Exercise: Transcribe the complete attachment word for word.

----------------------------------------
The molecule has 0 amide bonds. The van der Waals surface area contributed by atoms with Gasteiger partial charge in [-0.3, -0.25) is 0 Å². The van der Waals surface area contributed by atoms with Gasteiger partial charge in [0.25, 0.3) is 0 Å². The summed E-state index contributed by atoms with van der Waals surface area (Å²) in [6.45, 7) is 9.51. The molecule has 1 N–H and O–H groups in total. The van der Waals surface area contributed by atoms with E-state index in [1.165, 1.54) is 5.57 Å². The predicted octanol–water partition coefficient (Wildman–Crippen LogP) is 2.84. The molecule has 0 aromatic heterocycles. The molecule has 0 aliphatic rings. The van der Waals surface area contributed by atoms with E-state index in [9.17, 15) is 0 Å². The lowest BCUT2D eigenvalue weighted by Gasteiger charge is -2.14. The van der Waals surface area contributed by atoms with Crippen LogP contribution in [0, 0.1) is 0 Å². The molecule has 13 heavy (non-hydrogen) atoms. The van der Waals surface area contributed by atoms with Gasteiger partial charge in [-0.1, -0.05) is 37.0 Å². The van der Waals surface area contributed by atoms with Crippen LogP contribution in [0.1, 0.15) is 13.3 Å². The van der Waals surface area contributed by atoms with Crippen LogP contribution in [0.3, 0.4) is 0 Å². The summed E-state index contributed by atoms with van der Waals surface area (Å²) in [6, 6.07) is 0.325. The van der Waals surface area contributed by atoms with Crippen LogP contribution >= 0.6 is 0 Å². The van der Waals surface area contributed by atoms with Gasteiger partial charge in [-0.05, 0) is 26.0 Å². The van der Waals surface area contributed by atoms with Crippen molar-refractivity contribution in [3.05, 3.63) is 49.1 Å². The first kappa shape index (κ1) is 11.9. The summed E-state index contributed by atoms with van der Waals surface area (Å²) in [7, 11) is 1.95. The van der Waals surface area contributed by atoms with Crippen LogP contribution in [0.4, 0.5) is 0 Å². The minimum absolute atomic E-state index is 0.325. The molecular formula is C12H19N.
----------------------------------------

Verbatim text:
The molecule has 0 amide bonds. The van der Waals surface area contributed by atoms with Gasteiger partial charge in [-0.3, -0.25) is 0 Å². The van der Waals surface area contributed by atoms with Gasteiger partial charge in [0.25, 0.3) is 0 Å². The summed E-state index contributed by atoms with van der Waals surface area (Å²) in [6.45, 7) is 9.51. The molecule has 1 N–H and O–H groups in total. The van der Waals surface area contributed by atoms with E-state index in [1.165, 1.54) is 5.57 Å². The predicted octanol–water partition coefficient (Wildman–Crippen LogP) is 2.84. The molecule has 0 aromatic heterocycles. The molecule has 0 aliphatic rings. The van der Waals surface area contributed by atoms with E-state index in [9.17, 15) is 0 Å². The lowest BCUT2D eigenvalue weighted by Gasteiger charge is -2.14. The van der Waals surface area contributed by atoms with Crippen LogP contribution in [0, 0.1) is 0 Å². The molecule has 13 heavy (non-hydrogen) atoms. The van der Waals surface area contributed by atoms with Gasteiger partial charge in [-0.1, -0.05) is 37.0 Å². The van der Waals surface area contributed by atoms with Crippen LogP contribution in [0.1, 0.15) is 13.3 Å². The van der Waals surface area contributed by atoms with Crippen LogP contribution in [0.3, 0.4) is 0 Å². The summed E-state index contributed by atoms with van der Waals surface area (Å²) in [6, 6.07) is 0.325. The van der Waals surface area contributed by atoms with Crippen LogP contribution >= 0.6 is 0 Å². The van der Waals surface area contributed by atoms with Gasteiger partial charge in [-0.05, 0) is 26.0 Å². The van der Waals surface area contributed by atoms with Crippen molar-refractivity contribution in [3.05, 3.63) is 49.1 Å². The first kappa shape index (κ1) is 11.9. The summed E-state index contributed by atoms with van der Waals surface area (Å²) in [7, 11) is 1.95. The van der Waals surface area contributed by atoms with Crippen LogP contribution in [0.4, 0.5) is 0 Å². The minimum absolute atomic E-state index is 0.325. The molecular formula is C12H19N.